Freedom New Mexico
The Obama transition process, which has been hailed by many in the media as the smoothest, most considered and thoughtful ever — and to some extent actually had been pretty smooth — has stumbled badly in the last couple of days. Perhaps it’s a matter of haste as Inauguration Day approaches, but the wounds are self-inflicted.
The announcement that Leon Panetta, former Democratic congressman and White House chief of staff during the Clinton years, is Obama’s choice to head the CIA has caused significant consternation, notably from California Democratic Sen. Dianne Feinstein, who heads the Senate Intelligence Committee and apparently wasn’t even informed of the choice in advance, and West Virginia Sen. Jay Rockefeller, outgoing Senate Intelligence Committee chairman.
Panetta’s intelligence resume is a pretty thin broth.
It is not only a lapse of courtesy not to inform Sen. Feinstein, but a fundamental lapse of elementary political common sense to keep in the dark a person so closely linked to intelligence issues — and it just might torpedo the Panetta nomination. Then again, if Team Obama had told Sen. Feinstein that Panetta was the choice, the response might have been “Are you out of your mind?” (or something more pungent) and perhaps the Obama people suspected this.
To be sure, as White House chief of staff, Leon Panetta kept a notably unruly Clinton White House more or less on track — evidence that he is a competent manager. He is not associated with the controversial use of “enhanced interrogation” techniques, or torture, the CIA was authorized to use during the Bush years, and has explicitly criticized the use of torture. He is an outsider slated to lead an agency that could use reform, and he will probably have the ear of the president. And as White House chief of staff he sat in on intelligence briefings.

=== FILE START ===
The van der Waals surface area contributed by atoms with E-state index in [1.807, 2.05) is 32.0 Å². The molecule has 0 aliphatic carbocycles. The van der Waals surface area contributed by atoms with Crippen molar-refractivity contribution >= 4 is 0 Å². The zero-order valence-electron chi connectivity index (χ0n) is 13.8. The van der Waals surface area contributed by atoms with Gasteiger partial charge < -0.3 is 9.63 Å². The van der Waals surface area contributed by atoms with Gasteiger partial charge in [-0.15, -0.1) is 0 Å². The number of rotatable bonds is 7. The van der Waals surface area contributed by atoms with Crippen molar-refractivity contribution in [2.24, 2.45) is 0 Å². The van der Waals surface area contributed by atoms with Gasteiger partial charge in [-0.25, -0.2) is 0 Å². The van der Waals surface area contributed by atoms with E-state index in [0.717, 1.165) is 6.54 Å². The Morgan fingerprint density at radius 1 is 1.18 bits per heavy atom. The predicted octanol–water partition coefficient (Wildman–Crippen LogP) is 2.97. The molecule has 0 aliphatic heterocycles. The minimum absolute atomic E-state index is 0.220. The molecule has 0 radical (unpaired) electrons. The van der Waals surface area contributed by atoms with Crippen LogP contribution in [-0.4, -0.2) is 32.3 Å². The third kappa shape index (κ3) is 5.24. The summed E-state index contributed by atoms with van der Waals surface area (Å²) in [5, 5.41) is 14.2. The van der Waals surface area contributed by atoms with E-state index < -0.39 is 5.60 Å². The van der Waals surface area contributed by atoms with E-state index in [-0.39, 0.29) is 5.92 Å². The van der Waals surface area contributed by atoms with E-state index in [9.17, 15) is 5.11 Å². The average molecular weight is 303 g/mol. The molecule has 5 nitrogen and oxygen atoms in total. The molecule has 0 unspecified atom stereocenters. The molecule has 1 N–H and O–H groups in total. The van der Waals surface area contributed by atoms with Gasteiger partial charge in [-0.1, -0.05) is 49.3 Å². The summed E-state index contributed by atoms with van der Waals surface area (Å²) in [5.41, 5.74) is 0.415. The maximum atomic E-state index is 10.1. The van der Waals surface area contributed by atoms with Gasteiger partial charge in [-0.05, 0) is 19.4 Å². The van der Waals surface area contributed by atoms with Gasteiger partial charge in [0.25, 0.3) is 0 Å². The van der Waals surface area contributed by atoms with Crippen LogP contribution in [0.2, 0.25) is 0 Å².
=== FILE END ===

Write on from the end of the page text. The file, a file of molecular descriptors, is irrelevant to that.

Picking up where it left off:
On the other hand, as Amy Zegart, who teaches at UCLA and wrote the recent book, “Spying Blind: The CIA, the FBI, and the Origins of 9/11,” said, this is a “very strange choice.” During 16 years in the House Leon Panetta never served on an intelligence or foreign affairs committee and has expressed little or no burning interest in intelligence issues. To reform a secrecy-obsessed agency like the CIA one needs to know some deep secrets, to have insider information about certain ugly truths, failings and weaknesses. Otherwise one will have little idea even about what questions to ask or where to begin, other than fiddling with organizational charts.
Separately, the flap over New Mexico Gov. Bill Richardson, who withdrew from consideration as Commerce Secretary, suggests that the much admired Obama vetting process was notably weaker early on than advertised. The choice of Leon Panetta to head the CIA suggests undue haste and perhaps even panic. It also suggests that president-elect Obama has little interest in or knowledge about intelligence and no desire to compensate for his own lack of knowledge by seeking a knowledgeable spy chief. It’s a dangerous enough world that this could be genuinely tragic.
It looks to Amy Zegart as if Obama sought “to satisfy certain political constituencies at the risk of alienating intelligence professionals.” Where there may be some latitude for error in the choice of Commerce Secretary, we would say those margins are much narrower for CIA chief.
Of course every incoming president has made mistakes during what is probably an unduly lengthy transition process, and Obama still looks to be operating above the norm in this regard. But this one looks like a mistake. We hope Panetta proves us wrong.